Domestic helpers being screened. (Image: www.ibtimes.co.uk)
The recent case of a 12-year-old being kidnapped by her family's domestic helper
has caused a ripple of concern over our country, especially for those who already have employed their own at home to take care of their children. Allowing someone to enter your house and live with you is not an easy thing to do, and striking a balance between trusting them and not being paranoid is also difficult.
According to the Malaysian Ministry of Human Resources, there are an estimated 180,000 migrant domestic workers in Malaysia, a majority of them from Indonesia, as of June 2013.
Over the years, we have seen policy changes implemented by both Indonesia and Malaysia, such as the increase of minimum wage of domestic helpers to RM900 and the Indonesian government has also made a stand to stop exporting their maids as of 2017.
To understand this conflict, we need to keep in mind that both sides are humans with feelings. Rojak Daily
has approached employers who have had positive and negative experiences with their helper, as well as compiled a list of common complaints that helpers usually have.
Sara (not her real name) hired a Cambodian helper once, but eventually switched her for someone else because the helper liked to collect trash in the closet. She even kept rice in the bookshelf! Her second helper was also a Cambodian, but good at speaking Malay. However, when Sara was away at work, the helper didn’t do work at all. Sara didn’t trust her helper and sent her children to the babysitter. Even when Sara was at the hospital due to pregnancy, the helper didn’t do any work at all–she didn’t even wash the baby’s new clothes. Sara now prefers hiring a part-time cleaner for her house.
Doris (not her real name) tells us that a helper she hired seemed to have a good personality and spoke very well. When she first came into the house, she didn’t do anything at all. On a weekend, Doris told her she would teach the helper how to hand wash the clothes, and suddenly the helper lost her temper, throwing the clothes on the ground and screaming, “I’ve been doing so many things and you’re still not satisfied!” She told the helper she would send her back to the agency, but then she started grabbing on to Doris’ hair and pulling it. The ordeal resulted in Doris having back pain and scratches on her legs and arms.
Munira (not her real name) has had a helper since even before she gave birth to her first child. So far, she has had six of them, and plans to hire another one once her current helper is done with her contract. She has been happy with them and considers herself lucky. While she admits that her current helper isn't so good at organising, she is an excellent cook and good at taking care of her daughter.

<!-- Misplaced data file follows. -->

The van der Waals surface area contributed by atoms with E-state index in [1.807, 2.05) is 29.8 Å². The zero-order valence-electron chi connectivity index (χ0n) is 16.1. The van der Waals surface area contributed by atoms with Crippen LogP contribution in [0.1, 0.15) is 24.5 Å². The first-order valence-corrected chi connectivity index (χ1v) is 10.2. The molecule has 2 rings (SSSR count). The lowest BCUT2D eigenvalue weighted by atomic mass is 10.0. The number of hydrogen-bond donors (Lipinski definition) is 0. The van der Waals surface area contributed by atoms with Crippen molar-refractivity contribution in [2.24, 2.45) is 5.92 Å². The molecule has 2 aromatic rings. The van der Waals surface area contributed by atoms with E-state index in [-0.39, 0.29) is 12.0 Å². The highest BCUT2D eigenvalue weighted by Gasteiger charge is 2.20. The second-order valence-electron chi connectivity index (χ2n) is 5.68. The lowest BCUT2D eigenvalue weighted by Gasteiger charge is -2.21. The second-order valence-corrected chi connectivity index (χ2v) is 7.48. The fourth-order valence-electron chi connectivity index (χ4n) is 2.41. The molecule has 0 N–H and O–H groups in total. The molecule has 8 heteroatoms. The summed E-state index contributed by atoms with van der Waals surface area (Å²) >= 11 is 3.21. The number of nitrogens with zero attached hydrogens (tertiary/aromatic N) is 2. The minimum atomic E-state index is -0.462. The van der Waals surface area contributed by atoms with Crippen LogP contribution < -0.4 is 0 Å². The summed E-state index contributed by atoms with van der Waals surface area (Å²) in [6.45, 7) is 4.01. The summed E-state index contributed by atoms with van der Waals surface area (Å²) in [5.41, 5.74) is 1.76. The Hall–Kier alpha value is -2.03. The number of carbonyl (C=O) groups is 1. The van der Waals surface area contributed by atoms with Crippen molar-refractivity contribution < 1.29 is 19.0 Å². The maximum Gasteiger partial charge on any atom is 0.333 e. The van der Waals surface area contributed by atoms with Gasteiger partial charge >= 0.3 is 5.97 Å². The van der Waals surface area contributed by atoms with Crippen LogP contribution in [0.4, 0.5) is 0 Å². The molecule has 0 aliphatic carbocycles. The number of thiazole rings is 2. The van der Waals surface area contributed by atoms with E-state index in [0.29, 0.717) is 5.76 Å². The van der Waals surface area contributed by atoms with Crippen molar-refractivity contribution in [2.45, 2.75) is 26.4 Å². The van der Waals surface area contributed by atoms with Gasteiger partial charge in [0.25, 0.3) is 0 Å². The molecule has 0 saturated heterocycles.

But what about the helpers themselves?
After asking around, Rojak Daily found out the different problems domestic helpers face. A complaint was made by a helper who spent most of her time alone in a big house without doing anything much. Another helper has also said that there are occasions when her employers would invite their extended relatives to stay over far too many times, adding extra workload on top of her regular tasks. Then, there was also a helper who quit her job because the male employer had tried to flirt with her, even though she already has a husband back home.
According to a representative we talked to from Women's Aid Organisation (a NGO that strives to raise awareness and empower domestic helpers based in Malaysia), they received approximately 35 calls per week in 2015 (a total of 1,834 for the year) through their telephone and SMS hotline. 62% of the calls were for domestic violence.
The most common complaints that the organisation got from helpers are from those who:
• Had been subjected to physical and sexual abuse
• Had their wages or passports withheld
• Were told to do work outside of their job scope
• Were prevented from leaving the home of their employer
When asked about the kidnapping of the 12-year-old, the NGO representative responded that it is an isolated incident. “The vast majority of domestic helpers are hardworking, law-abiding, and just trying to make a living like everyone else. One bad apple is not a representative of a broader trend.”
How Do We Overcome This?
Women’s Aid Organisation encourages employers to treat domestic helpers with respect and dignity. They advise employers to give them the same right to equality under the law, including getting the basic rights of getting a weekly day off, regular hours of work, and be provided with decent working conditions.
“Taking steps to ensure that both parties have the same expectations, and adhere to these expectations will build trust and help guarantee a safe and conducive environment,” the NGO’s representative tells us. “We as a society must also ensure that domestic helpers are systematically informed of their rights, including access to legal recourse and viable complaint mechanisms, without fear of losing their jobs.”
As someone who has had many years of hiring domestic helpers for her family, Nurul (not her real name) tells us that it’s best to treat them as your own family. “Saya tak berkira
. If she needs essentials such as medicine, toothpaste and body shower, I’d buy those for her without deducting from her wage,” she says. “It becomes a problem if you put too much of a distance between you and your helper.”
Munira tells mothers who need someone to take care of their children while they’re away at work to get to know what the helper is like. “Their behaviour and mindset actually influences the child, as they would spend most of the time with each other because the parents would be working,” she explains.
cannot ensure that these methods are 100% effective. It’s important to understand, though, that every individual’s reactions may be different. But perhaps, just maybe, the first step a helper and her employer can take is to acknowledge that they’re both humans.